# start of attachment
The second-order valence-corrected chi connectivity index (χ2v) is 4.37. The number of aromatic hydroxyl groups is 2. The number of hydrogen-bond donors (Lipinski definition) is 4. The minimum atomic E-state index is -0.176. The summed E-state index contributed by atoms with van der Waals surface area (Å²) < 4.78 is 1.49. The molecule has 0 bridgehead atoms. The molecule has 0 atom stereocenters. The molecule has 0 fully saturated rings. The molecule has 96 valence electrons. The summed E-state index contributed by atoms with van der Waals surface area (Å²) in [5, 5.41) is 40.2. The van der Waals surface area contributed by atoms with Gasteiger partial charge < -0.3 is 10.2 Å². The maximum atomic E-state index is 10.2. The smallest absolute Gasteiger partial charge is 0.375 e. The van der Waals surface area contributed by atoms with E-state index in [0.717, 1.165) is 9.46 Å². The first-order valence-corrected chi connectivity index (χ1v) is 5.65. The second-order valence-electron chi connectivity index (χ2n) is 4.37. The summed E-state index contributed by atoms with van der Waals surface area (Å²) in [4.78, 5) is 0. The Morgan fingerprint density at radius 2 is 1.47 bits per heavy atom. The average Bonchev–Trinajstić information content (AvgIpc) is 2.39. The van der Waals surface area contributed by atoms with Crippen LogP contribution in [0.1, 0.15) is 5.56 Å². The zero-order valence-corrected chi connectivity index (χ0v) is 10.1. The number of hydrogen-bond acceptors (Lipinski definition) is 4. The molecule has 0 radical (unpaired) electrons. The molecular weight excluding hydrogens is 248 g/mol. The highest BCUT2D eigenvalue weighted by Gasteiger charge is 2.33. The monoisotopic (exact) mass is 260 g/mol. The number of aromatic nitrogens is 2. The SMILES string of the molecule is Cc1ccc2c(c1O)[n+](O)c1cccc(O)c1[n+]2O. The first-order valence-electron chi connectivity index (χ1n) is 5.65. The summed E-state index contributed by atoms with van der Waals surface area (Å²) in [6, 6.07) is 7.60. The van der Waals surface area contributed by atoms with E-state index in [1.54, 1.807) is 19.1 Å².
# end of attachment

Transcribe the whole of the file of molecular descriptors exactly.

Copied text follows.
The second-order valence-corrected chi connectivity index (χ2v) is 4.37. The number of aromatic hydroxyl groups is 2. The number of hydrogen-bond donors (Lipinski definition) is 4. The minimum atomic E-state index is -0.176. The summed E-state index contributed by atoms with van der Waals surface area (Å²) < 4.78 is 1.49. The molecule has 0 bridgehead atoms. The molecule has 0 atom stereocenters. The molecule has 0 fully saturated rings. The molecule has 96 valence electrons. The summed E-state index contributed by atoms with van der Waals surface area (Å²) in [5, 5.41) is 40.2. The van der Waals surface area contributed by atoms with Gasteiger partial charge < -0.3 is 10.2 Å². The maximum atomic E-state index is 10.2. The smallest absolute Gasteiger partial charge is 0.375 e. The van der Waals surface area contributed by atoms with E-state index in [0.717, 1.165) is 9.46 Å². The first-order valence-corrected chi connectivity index (χ1v) is 5.65. The second-order valence-electron chi connectivity index (χ2n) is 4.37. The summed E-state index contributed by atoms with van der Waals surface area (Å²) in [4.78, 5) is 0. The Morgan fingerprint density at radius 2 is 1.47 bits per heavy atom. The average Bonchev–Trinajstić information content (AvgIpc) is 2.39. The van der Waals surface area contributed by atoms with Crippen LogP contribution in [0.1, 0.15) is 5.56 Å². The zero-order valence-corrected chi connectivity index (χ0v) is 10.1. The number of hydrogen-bond acceptors (Lipinski definition) is 4. The molecule has 0 radical (unpaired) electrons. The molecular weight excluding hydrogens is 248 g/mol. The highest BCUT2D eigenvalue weighted by Gasteiger charge is 2.33. The monoisotopic (exact) mass is 260 g/mol. The number of aromatic nitrogens is 2. The SMILES string of the molecule is Cc1ccc2c(c1O)[n+](O)c1cccc(O)c1[n+]2O. The first-order valence-electron chi connectivity index (χ1n) is 5.65. The summed E-state index contributed by atoms with van der Waals surface area (Å²) in [6, 6.07) is 7.60. The van der Waals surface area contributed by atoms with E-state index in [1.54, 1.807) is 19.1 Å².